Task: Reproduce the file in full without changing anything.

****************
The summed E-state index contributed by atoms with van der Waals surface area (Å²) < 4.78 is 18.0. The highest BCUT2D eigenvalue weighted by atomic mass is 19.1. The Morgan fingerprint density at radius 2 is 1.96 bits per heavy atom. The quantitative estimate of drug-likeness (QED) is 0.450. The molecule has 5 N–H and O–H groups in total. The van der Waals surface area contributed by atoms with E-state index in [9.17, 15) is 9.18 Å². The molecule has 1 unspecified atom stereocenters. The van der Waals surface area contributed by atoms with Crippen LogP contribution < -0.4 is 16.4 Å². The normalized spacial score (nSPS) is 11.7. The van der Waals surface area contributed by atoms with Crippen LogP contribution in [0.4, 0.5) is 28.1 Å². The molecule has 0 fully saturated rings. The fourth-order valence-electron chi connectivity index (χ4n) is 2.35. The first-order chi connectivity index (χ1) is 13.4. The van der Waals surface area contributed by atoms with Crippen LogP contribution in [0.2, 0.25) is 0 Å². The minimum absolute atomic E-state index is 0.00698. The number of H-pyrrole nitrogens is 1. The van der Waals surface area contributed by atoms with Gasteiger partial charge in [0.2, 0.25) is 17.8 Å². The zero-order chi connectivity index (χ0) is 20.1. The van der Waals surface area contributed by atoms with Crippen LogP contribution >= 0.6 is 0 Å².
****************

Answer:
The summed E-state index contributed by atoms with van der Waals surface area (Å²) < 4.78 is 18.0. The highest BCUT2D eigenvalue weighted by atomic mass is 19.1. The Morgan fingerprint density at radius 2 is 1.96 bits per heavy atom. The quantitative estimate of drug-likeness (QED) is 0.450. The molecule has 5 N–H and O–H groups in total. The van der Waals surface area contributed by atoms with E-state index in [9.17, 15) is 9.18 Å². The molecule has 1 unspecified atom stereocenters. The van der Waals surface area contributed by atoms with Crippen LogP contribution < -0.4 is 16.4 Å². The normalized spacial score (nSPS) is 11.7. The van der Waals surface area contributed by atoms with Crippen LogP contribution in [0.4, 0.5) is 28.1 Å². The molecule has 0 fully saturated rings. The fourth-order valence-electron chi connectivity index (χ4n) is 2.35. The first-order chi connectivity index (χ1) is 13.4. The van der Waals surface area contributed by atoms with Crippen LogP contribution in [0.2, 0.25) is 0 Å². The minimum absolute atomic E-state index is 0.00698. The number of H-pyrrole nitrogens is 1. The van der Waals surface area contributed by atoms with Gasteiger partial charge in [0.2, 0.25) is 17.8 Å². The zero-order chi connectivity index (χ0) is 20.1. The van der Waals surface area contributed by atoms with Crippen LogP contribution >= 0.6 is 0 Å².